Mark Story

The one thing Mark Stoops has to change for UK football success

Looking drawn but determined, Mark Stoops lamented Monday a dynamic that has haunted Kentucky football coaches since the days of black-and-white TV.

As Stoops analyzed how Kentucky went from ahead 35-10 to losing Saturday’s 2016 season opener 44-35 to Southern Mississippi, the frustration lifted off the UK head coach like heat rises off of asphalt.

“I could think of five plays, where, we make any one of those, and we win the game,” Stoops said at his weekly news conference. “It comes down to making plays.”

If The Long-Suffering UK Football Fans had one dollar for each time they’ve heard a Kentucky coach say such a thing, the commonwealth would lead the nation in millionaires.

With precious few exceptions — wins over South Carolina in 2014 and ’15, Missouri last year — Stoops-era UK teams have not produced under game-winning pressure. Rather, they’ve fallen into a distressing pattern of wilting in the face of adversity.

How else can you describe losing back-to-back games in which you took halftime leads of 24-7 (Louisville in the 2015 season finale) and 35-17 (Saturday night) only to suffer losses of 38-24 and 44-35, respectively?

If Stoops (12-25 as Kentucky’s head coach) is to turn the negative tide, his team buckling when things get tough has to change.

“The thing that we have to do, have to get coached, is when things go wrong, we have to go back and execute,” Stoops said. “When things go wrong, we have guys that start doing some things that are inexcusable. And that’s gotta stop. That’s a losing mentality that we will not tolerate it.”

Kentucky football history is rife with excruciating failures in game-defining moments, of course.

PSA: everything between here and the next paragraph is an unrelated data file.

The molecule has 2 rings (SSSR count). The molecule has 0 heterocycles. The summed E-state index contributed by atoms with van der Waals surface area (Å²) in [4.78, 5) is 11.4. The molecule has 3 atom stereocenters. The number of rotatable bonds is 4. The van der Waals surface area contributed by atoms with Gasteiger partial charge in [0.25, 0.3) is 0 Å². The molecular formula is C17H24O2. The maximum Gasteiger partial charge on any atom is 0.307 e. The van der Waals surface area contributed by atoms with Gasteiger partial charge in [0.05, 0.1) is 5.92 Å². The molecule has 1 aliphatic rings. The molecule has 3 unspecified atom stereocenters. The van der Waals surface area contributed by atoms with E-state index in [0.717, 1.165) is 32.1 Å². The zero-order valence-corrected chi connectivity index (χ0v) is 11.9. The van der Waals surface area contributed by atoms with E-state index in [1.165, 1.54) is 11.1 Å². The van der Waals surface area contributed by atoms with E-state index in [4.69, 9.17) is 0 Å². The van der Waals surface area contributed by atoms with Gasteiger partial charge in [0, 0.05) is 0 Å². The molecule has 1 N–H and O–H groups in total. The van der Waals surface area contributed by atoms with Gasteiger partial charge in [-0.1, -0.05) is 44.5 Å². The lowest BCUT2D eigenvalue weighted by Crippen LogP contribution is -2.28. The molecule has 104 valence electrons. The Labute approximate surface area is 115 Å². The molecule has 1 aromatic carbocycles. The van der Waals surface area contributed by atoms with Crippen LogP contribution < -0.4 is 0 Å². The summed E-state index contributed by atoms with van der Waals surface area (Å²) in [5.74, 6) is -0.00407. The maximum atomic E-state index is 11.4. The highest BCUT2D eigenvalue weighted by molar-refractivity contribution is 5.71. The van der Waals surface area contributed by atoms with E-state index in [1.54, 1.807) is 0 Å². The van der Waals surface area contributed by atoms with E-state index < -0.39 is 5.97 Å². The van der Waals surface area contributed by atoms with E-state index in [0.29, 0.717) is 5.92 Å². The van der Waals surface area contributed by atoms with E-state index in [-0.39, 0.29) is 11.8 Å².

Failing to cover the post and allowing Florida to throw the game-winning touchdown pass in 1993.

Not one, not two, but three UK defenders failing to knock down that LSU Hail Mary in 2002.

Getting what should have been the game-winning field goal blocked in the second overtime against Tennessee in 2007.

That’s just to name three.

Yet those who say such things as Saturday night’s second-half meltdown against Southern Miss are an inevitable part of the Kentucky football experience are wrong.

Teams representing Kentucky can learn to successfully close out games. If nothing else, that should be the lesson of the five-year UK bowl streak that ran from 2006-10.

During a span that began in 2006 when Rich Brooks’ Cats rallied to beat Georgia and ended in 2010 when Joker Phillips’ team came from behind to slay the dragon Spurrier, UK won 14 games in which it trailed or was tied in the fourth quarter.

Three times in that period, Kentucky rallied in the final quarter to knock off top-10 foes. One of those, LSU in 2007, went on to win the BCS Championship. Another, South Carolina in 2010, won the SEC East.

There were fourth-quarter rallies to win SEC road games in challenging environments at Auburn and Georgia (both in 2009), too.

After enduring some lean years, the nucleus of Andre Woodson, Kennan Burton, Jacob Tamme, Wesley Woodyard, etc., figured out by 2006 that it is not written in the U.S. Constitution that Kentucky football teams are obligated to fold in tight situations.

That knowledge seemed to be passed down to the Randall Cobb and Derrick Locke nucleus.

It was that ability to win UK’s share of the tough ones that seemingly got away as the Kentucky program “slipped back” after Cobb and Locke departed in 2010.

Whether Stoops ultimately survives as Kentucky coach largely depends on the current Cats rediscovering how to make winning plays when faced with game-changing adversity.

“Guys that are having a losing mentality or (are making) a losing play when the game’s on the line is unacceptable,” Stoops said. “You’re not going to win when that happens.”

Facing a road trip to Florida at a time when the atmosphere around UK football is roiled with negativity, Stoops was asked how a coaching staff can teach a team to make plays when it matters.

Either by changing attitudes or by changing players, Stoops said.

“We’ve either gotta change them,” Stoops said, “(or) sometimes after so many opportunities ... they either can’t change or won’t change. So we’ve got to continue to find guys that can get (winning attributes).”

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